How Can I Tell If a Windshield Is Defective?

by Jen Davis

Your car's windshield is made of two pieces of safety glass that have a plastic laminate layer in between them. On occasion, a car is manufactured with a defective or flawed windshield. Often, you will not realize your windshield is defective until you have a problem with the windshield or it breaks and has to be replaced. If you suspect your car has a defective windshield, there are several signs that you should look for.

Look for flaws in the windshield. If the windshield appears wavy, uneven or to have wrinkles in it, its likely that glass is defective. Defective windshields should be replaced immediately because they are weaker than normal windshields and more prone to incur damage due to normal use.

Check the area around your windshield for leaks. If your windshield is slightly flawed, is not exactly the right size or has been improperly installed, your windshield may not fit the car properly. If your windshield does not fit the car properly, there is a good chance it will leak when it rains or the car goes through a high-pressure car wash. Take a vehicle with a leaking windshield in for repair immediately, as water can damage the inside of your car.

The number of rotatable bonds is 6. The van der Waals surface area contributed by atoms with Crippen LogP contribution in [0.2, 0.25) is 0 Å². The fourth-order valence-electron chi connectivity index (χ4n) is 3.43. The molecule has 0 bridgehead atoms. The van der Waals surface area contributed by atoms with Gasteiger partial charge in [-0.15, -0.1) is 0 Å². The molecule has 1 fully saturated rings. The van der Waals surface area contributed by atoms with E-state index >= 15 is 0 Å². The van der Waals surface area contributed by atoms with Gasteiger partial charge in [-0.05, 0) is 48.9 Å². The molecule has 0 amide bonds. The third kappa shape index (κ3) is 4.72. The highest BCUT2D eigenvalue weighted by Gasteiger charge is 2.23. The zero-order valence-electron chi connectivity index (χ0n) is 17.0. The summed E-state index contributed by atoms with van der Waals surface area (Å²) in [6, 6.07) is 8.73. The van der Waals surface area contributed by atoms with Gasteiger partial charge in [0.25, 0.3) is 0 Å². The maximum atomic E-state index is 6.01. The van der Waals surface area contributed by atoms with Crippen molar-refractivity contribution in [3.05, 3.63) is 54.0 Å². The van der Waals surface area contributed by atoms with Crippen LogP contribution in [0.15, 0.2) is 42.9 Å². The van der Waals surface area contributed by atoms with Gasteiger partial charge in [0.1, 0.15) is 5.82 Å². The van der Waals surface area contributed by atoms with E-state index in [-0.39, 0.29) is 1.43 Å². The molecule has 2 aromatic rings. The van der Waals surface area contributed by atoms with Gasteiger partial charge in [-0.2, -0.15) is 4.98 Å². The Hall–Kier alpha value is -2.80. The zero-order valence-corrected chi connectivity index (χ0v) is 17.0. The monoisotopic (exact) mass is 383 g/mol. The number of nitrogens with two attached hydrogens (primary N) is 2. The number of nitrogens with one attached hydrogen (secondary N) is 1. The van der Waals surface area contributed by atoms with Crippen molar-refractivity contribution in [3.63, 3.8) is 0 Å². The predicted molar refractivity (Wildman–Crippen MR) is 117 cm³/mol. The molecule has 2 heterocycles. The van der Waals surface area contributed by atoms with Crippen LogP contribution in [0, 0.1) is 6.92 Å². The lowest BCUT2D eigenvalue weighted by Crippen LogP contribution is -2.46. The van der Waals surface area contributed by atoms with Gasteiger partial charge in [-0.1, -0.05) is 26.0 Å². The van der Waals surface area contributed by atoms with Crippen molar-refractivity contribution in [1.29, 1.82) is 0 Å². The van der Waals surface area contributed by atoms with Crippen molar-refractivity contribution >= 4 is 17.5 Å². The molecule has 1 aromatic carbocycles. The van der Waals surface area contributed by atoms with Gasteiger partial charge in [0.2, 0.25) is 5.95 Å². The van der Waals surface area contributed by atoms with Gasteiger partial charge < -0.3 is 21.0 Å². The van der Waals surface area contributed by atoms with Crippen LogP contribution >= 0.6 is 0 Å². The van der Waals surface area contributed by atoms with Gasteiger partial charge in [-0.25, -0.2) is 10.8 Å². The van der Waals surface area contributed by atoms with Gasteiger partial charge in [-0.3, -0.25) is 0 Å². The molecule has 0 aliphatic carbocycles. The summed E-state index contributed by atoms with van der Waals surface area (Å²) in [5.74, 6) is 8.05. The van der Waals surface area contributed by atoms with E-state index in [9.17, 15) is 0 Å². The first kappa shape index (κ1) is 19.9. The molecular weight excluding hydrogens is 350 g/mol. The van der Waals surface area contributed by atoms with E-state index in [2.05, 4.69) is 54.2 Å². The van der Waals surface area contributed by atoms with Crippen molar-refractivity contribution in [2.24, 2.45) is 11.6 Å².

Look for cracks or other signs of damage on your windshield. All windshields are susceptible to damage from flying rocks and debris, but if your windshield is very easily damaged or cracks without a perceptible cause, your windshield may be defective.

Warning

  • close A damaged or defective windshield should be replaced as soon as possible. It can weaken your car in the event of an accident.

About the Author

Jen Davis has been writing since 2004. She has served as a newspaper reporter and her freelance articles have appeared in magazines such as "Horses Incorporated," "The Paisley Pony" and "Alabama Living." Davis earned her Bachelor of Arts in communication with a concentration in journalism from Berry College in Rome, Ga.

Photo Credits

  • photo_camera sur la route image by valérie Beunardeau from Fotolia.com